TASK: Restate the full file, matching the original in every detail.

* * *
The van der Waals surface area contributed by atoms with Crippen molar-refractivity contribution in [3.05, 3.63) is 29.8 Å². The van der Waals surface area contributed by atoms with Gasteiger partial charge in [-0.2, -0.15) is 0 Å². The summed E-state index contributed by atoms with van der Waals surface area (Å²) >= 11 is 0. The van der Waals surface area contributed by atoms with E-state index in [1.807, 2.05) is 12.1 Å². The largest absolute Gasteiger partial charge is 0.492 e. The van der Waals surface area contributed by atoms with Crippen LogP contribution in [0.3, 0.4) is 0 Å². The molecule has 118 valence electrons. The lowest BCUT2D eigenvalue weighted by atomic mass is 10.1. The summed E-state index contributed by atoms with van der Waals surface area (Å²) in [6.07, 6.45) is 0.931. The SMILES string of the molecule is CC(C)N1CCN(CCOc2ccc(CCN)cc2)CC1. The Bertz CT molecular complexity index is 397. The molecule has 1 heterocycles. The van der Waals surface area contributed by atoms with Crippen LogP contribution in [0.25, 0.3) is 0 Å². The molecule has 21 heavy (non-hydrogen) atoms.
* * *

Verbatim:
The van der Waals surface area contributed by atoms with Crippen molar-refractivity contribution in [3.05, 3.63) is 29.8 Å². The van der Waals surface area contributed by atoms with Gasteiger partial charge in [-0.2, -0.15) is 0 Å². The summed E-state index contributed by atoms with van der Waals surface area (Å²) >= 11 is 0. The van der Waals surface area contributed by atoms with E-state index in [1.807, 2.05) is 12.1 Å². The largest absolute Gasteiger partial charge is 0.492 e. The van der Waals surface area contributed by atoms with Crippen LogP contribution in [0.3, 0.4) is 0 Å². The molecule has 118 valence electrons. The lowest BCUT2D eigenvalue weighted by atomic mass is 10.1. The summed E-state index contributed by atoms with van der Waals surface area (Å²) in [6.07, 6.45) is 0.931. The SMILES string of the molecule is CC(C)N1CCN(CCOc2ccc(CCN)cc2)CC1. The Bertz CT molecular complexity index is 397. The molecule has 1 heterocycles. The van der Waals surface area contributed by atoms with Crippen LogP contribution in [0.25, 0.3) is 0 Å². The molecule has 21 heavy (non-hydrogen) atoms.